Wednesday, December 7, 2011
He had taught at Emory Law School for two decades, including courses and seminars on international law, torts, admiralty, international institutions, law of international common spaces, legal methods, legislation and regulation, customary law, international environmental law, and foreign relations power. He was an advisor to the Emory International Law Review and was director of international legal studies. He held degrees from Paideia, Princeton University, the University of London, the University of Virginia School of Law, and The Hague Academy of International Law. He also held a score of distinguished appointments to boards of journals, NGOs, a publicly traded corporation and various governmental committees.
We extend our sympathy to his family, friends, colleagues, and students. A memorial service for Professor Bederman is scheduled in Cannon Chapel of Emory University on Tuesday, December 13, 2011, at 12:30 p.m.
Thanks to Jordan Paust for alerting us to this news.
Ruth Wedgwood, President of the American Branch of the International Law Association (ABILA), shared this message about Professor Bederman:
David Bederman was a member of the ABILA Executive Committee, and a truly brilliant mind. He was the complete international lawyer -- teaching public international law, legislation and regulation, admiralty, international institutions, law of international common spaces, Roman law, international environmental law and foreign relations power. He had an intellectual command of the legal history of international law that few could match. And of course, he had a boy's love of the sea and its wrecks, litigating cases on finds on the seabed floor, and serving as chairman of the board of directors of Odyssey Marine Exploration. Not least, David was a wonderful human being -- lively, gracious, and unduly modest about the Renaissance range of his accomplishments. It is hard to think of anyone who has matched his Olympiad as a lawyer, able to command the courtroom and the classroom with insight and humor, graced by a humane sense of people and their quixities. His books included Custom as a Source of Law (2010), Globalization and International Law (2008); The Classical Foundations of the American Constitution (2008); The Spirit of International Law (2002); International Law in Antiquity (2001); and International Law Frameworks (2001).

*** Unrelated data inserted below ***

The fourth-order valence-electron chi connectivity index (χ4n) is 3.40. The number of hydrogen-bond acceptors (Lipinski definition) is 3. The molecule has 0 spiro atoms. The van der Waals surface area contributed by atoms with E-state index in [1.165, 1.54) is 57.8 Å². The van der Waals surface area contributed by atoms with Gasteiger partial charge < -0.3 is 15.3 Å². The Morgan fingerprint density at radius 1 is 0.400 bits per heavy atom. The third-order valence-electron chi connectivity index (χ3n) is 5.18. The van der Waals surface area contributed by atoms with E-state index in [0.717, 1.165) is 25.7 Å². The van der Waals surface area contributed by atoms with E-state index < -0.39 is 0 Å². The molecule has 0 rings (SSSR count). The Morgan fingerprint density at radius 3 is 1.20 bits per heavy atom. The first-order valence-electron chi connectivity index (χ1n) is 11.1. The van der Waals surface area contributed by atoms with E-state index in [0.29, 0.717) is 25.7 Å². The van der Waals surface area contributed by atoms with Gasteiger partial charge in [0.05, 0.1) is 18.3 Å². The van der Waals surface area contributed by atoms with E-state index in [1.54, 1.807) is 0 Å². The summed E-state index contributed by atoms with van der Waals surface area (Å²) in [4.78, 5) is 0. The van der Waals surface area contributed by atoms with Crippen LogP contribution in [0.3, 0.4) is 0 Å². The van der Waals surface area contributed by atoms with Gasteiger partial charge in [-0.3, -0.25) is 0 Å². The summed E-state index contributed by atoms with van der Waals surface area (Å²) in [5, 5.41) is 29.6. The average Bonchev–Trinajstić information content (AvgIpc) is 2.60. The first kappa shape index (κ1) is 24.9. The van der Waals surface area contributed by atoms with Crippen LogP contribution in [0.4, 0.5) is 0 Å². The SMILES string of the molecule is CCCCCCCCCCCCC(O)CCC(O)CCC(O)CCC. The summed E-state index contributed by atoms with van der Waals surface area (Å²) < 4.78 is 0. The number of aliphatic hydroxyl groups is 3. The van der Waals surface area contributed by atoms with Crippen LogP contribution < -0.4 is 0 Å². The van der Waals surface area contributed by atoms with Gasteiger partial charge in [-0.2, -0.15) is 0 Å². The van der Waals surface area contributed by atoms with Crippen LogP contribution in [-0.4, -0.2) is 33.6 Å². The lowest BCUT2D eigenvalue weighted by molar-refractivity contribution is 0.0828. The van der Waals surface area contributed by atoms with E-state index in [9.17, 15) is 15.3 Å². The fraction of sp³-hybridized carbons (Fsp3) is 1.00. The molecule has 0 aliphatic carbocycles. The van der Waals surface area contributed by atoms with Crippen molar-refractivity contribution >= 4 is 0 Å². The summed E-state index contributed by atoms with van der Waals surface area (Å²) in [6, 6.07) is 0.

We send our true condolences to his wife Lorre and his daughter Annilese, and our memory of an admirable man who combined the best of mind and heart.